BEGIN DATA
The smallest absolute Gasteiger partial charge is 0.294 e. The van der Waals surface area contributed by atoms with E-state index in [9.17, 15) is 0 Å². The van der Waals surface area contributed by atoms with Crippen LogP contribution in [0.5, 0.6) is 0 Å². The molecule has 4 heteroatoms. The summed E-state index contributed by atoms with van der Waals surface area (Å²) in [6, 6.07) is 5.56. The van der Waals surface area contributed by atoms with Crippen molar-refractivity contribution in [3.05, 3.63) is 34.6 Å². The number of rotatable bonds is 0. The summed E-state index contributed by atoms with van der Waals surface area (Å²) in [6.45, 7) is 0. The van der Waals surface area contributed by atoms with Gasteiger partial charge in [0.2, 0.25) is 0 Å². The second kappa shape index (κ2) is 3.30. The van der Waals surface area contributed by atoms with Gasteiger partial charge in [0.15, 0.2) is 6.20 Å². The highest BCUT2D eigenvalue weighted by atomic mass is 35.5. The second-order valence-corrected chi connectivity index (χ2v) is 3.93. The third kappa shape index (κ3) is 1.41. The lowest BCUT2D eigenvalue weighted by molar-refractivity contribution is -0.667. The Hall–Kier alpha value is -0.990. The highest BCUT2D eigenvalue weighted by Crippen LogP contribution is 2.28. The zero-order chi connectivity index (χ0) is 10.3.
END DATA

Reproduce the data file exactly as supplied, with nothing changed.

The smallest absolute Gasteiger partial charge is 0.294 e. The van der Waals surface area contributed by atoms with E-state index in [9.17, 15) is 0 Å². The van der Waals surface area contributed by atoms with Crippen LogP contribution in [0.5, 0.6) is 0 Å². The molecule has 4 heteroatoms. The summed E-state index contributed by atoms with van der Waals surface area (Å²) in [6, 6.07) is 5.56. The van der Waals surface area contributed by atoms with Crippen molar-refractivity contribution in [3.05, 3.63) is 34.6 Å². The number of rotatable bonds is 0. The summed E-state index contributed by atoms with van der Waals surface area (Å²) in [6.45, 7) is 0. The van der Waals surface area contributed by atoms with Gasteiger partial charge in [0.2, 0.25) is 0 Å². The second kappa shape index (κ2) is 3.30. The van der Waals surface area contributed by atoms with Gasteiger partial charge in [0.15, 0.2) is 6.20 Å². The highest BCUT2D eigenvalue weighted by atomic mass is 35.5. The second-order valence-corrected chi connectivity index (χ2v) is 3.93. The third kappa shape index (κ3) is 1.41. The lowest BCUT2D eigenvalue weighted by molar-refractivity contribution is -0.667. The Hall–Kier alpha value is -0.990. The highest BCUT2D eigenvalue weighted by Crippen LogP contribution is 2.28. The zero-order chi connectivity index (χ0) is 10.3.